Tuesday night I had to attend a meeting of my Royal Dance Court group to discuss dance business. There were so many topics that came up, it’s hard to sort through them and make any sense of it all! But above all of it, there was one topic that came up, one that was even listed on the agenda for the meeting for the night, that took up more of the discussion time than anything else that was talked about…

Mr. Grouchy-Face.

All I could think about when I got the agenda for the meeting a few days before was ‘Oh man, what did that guy do now?’ This is not the first time that we have spent time during our planning meetings to discuss things that Mr. Grouchy-Face has said or done, so my mind was rapidly trying to imagine all of the worst-case scenarios on things that he might have done this time which would warrant us spending even more time talking about him.

But all of my speculation was for naught, because Mr. Grouchy-Face was back on the agenda for a reason that we had already discussed before, albeit with a slightly new twist. It would seem that Mr. Grouchy-Face had decided that the best use of his time in his retired life would be to start writing letters to all sorts of people. Letters to my Royal Dance Court group’s president. Letters to various national dance organizations. Letters to friends, that he then would also post on his social media pages where anyone could read them. So many letters! Some of those letters even formed words! 😉
Jokes aside, the main topic that Mr. Grouchy-Face was writing about so much was a practice that he is really against, one that you’ve probably seen at dance parties you’ve attended: dance hosts. For those of you who never go social dancing, a dance host in my part of the Dance Kingdom is a dance instructor that is hired by a person or a group of people to go with them to a dance party and dance the night away. All the dance hosts I’ve ever seen have been male dance instructors hired by ladies, but I’m sure somewhere out in the world there are female dance instructors being hired by male dancers too. I’ve just never come across that in my travels.

Mr. Grouchy-Face does not like dance hosts. Does. Not. Like. Them. One. Bit. Based on what I found out about the content of his letters, for some reason he thinks that they are ruining social dances for all the men already in the Dance Kingdom, making dancing at social dances dangerous, and also preventing new men from stepping up to attend these parties and have fun with everyone on the dance floor. Yeah, those are his thoughts.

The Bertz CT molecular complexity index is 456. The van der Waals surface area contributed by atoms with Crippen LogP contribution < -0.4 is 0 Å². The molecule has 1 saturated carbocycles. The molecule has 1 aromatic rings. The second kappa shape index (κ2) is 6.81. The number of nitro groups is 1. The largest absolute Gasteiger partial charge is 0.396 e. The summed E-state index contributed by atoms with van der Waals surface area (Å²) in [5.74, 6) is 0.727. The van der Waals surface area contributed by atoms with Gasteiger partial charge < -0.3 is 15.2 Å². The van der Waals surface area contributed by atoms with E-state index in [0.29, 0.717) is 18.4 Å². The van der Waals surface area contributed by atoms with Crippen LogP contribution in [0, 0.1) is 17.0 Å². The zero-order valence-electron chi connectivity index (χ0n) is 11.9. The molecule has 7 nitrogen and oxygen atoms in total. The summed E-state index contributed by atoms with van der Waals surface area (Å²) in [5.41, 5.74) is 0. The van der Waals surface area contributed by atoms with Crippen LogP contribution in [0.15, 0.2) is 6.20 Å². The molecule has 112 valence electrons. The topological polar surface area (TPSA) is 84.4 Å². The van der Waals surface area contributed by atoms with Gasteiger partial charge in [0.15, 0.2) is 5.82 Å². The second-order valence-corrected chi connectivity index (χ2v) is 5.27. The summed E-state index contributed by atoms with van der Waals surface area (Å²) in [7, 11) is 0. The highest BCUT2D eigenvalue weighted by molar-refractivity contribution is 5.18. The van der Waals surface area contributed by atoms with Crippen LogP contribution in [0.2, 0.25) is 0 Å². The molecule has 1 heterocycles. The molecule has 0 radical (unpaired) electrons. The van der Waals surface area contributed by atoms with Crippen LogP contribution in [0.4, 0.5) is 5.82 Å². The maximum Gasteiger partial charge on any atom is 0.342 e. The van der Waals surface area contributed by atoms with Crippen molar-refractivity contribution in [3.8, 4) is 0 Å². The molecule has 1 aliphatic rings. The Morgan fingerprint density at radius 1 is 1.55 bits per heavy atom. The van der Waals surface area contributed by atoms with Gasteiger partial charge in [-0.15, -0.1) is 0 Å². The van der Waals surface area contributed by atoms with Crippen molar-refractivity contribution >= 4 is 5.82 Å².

A bit of explanation, in reverse order:

  • Preventing new men – Mr. Grouchy-Face believes that new men are intimidated when they are at a social dance where a dance instructor is among the crowd of participants on the dance floor. Yes, I know what you’re thinking, trust me, I had the same thoughts, but Mr. Grouchy-Face believes that having dance hosts around who look more impressive on the dance floor makes it less likely that men who are new to dancing will come back to dance again.
  • Making social dancing dangerous – it is his belief that the dance hosts, when they are out on the floor with the ladies that hire them and doing ‘competition figures’ (as he calls them) make dancing dangerous because they bump into other dancers when they execute those moves. In truth, several ladies who are in my Royal Dance Court group have danced with Mr. Grouchy-Face and said that he is actually the one that is not very good at floorcraft and has run them into other dancers, but Mr. Grouchy-Face believes that the problem lies with the dance hosts.
  • Ruining social dance – according to the letters that he wrote, Mr. Grouchy-Face says that ladies who have hired dance hosts no longer want to dance with other men at the social dances they attend, which makes it hard for the other men to find willing partners. There was no mention of the fact that nine-out-of-ten dance parties (a statistic I just made up) have more men than women, so there always seem to be a plethora of other partners to choose from. No, somehow these dance hosts who only dance with the (anywhere from one to three) ladies that hired them for the evening make it impossible to find a lady to dance with.